There are days when I feel disappointed with the direction my life has taken. When I feel I didn’t work hard enough, push hard enough, BE hard enough to attain success.
Those are the days when I gauge success according to material acquisitions, to things, to stuff. To the external.
That is how most people judge us, isn’t it? They look at the stuff we have and put us into a particular box. I know that sometimes I am put into the box at the end of the pile, but that is OK. I have made my peace with that.
Then there are the days when I gauge success according to the internal. When success or failure hinges on one question : Are you happy with you who are?
What a gift it is to be able to answer that question with a YES.
It may not be the most resounding YES in the world every time the question is asked. There will be times when your vision of yourself will drop in and out of focus, when your attitude will waver, when you will question your own worth; but if you can answer YES more often than not, to me, that is a life with meaning. To me that is a life well-lived.
There are days when ordinary people who walk the earth bring us messages from the Gods.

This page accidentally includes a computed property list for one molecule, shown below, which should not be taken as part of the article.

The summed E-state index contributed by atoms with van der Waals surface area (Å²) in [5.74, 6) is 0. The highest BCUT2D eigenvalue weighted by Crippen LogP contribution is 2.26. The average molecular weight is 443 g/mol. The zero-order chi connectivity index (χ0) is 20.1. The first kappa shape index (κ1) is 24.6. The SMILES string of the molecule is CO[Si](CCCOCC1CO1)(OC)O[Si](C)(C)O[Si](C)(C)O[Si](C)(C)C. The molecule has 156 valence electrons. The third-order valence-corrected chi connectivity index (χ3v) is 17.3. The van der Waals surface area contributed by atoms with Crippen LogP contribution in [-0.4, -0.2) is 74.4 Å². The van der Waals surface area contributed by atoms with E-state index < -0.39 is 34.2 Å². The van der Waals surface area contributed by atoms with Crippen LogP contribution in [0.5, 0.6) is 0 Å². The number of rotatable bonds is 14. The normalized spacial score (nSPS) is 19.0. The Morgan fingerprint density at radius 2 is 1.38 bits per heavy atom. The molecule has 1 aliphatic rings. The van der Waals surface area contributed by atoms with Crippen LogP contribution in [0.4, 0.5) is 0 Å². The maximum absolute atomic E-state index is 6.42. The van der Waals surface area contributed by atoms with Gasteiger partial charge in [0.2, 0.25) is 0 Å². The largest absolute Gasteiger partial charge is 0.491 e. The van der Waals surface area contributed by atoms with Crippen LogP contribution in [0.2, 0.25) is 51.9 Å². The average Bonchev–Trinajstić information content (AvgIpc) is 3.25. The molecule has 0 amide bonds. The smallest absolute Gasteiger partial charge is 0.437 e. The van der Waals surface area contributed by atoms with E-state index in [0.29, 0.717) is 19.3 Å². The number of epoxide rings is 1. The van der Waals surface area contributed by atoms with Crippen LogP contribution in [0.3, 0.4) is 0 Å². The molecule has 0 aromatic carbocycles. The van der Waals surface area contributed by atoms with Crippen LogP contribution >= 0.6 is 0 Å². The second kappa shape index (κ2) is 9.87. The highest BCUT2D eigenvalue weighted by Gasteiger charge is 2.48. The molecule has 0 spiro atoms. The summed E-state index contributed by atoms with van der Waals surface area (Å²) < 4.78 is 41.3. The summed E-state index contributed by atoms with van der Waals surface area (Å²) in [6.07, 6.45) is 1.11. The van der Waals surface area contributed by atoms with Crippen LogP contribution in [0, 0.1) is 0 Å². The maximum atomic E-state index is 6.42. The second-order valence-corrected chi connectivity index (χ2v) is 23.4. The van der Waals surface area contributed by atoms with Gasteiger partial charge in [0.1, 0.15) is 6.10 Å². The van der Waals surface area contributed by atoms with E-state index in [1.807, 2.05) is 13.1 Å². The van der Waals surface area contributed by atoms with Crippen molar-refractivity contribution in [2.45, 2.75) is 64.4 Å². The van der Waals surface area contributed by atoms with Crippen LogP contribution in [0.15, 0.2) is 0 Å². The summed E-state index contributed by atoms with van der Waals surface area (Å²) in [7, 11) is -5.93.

My neighbour, a driven, immaculately turned-out, corporate-trained, appearances-are-everything woman caught me taking a photo of this tree in the street round the corner from my house the other day. She thought I was taking it to complain to the Council about how much debris it dropped on the cars that parked beneath it. In truth I was enchanted by the autumn colours, rich and mellow at the same time. The colour of the hair of beautiful Celtic women and warm winter blankets.
She did a double take when I told her I was doing my best to capture the colour of the leaves.
Why? she asked.
Because they are beautiful, I said. Because their colours are a poem.
Later that day I found a copy of the poetry of Keats in my mailbox with a note marking Ode To Autumn.
Thank you, it read. For reminding me there is more to life than work and responsibility. Thank you for showing me the colours.
I was touched by that. My neighbour is the type of person I would normally avoid. Yet she reminded me that there is more to life than the box we are placed in.
She reminded me that through other people’s eyes we can often really see.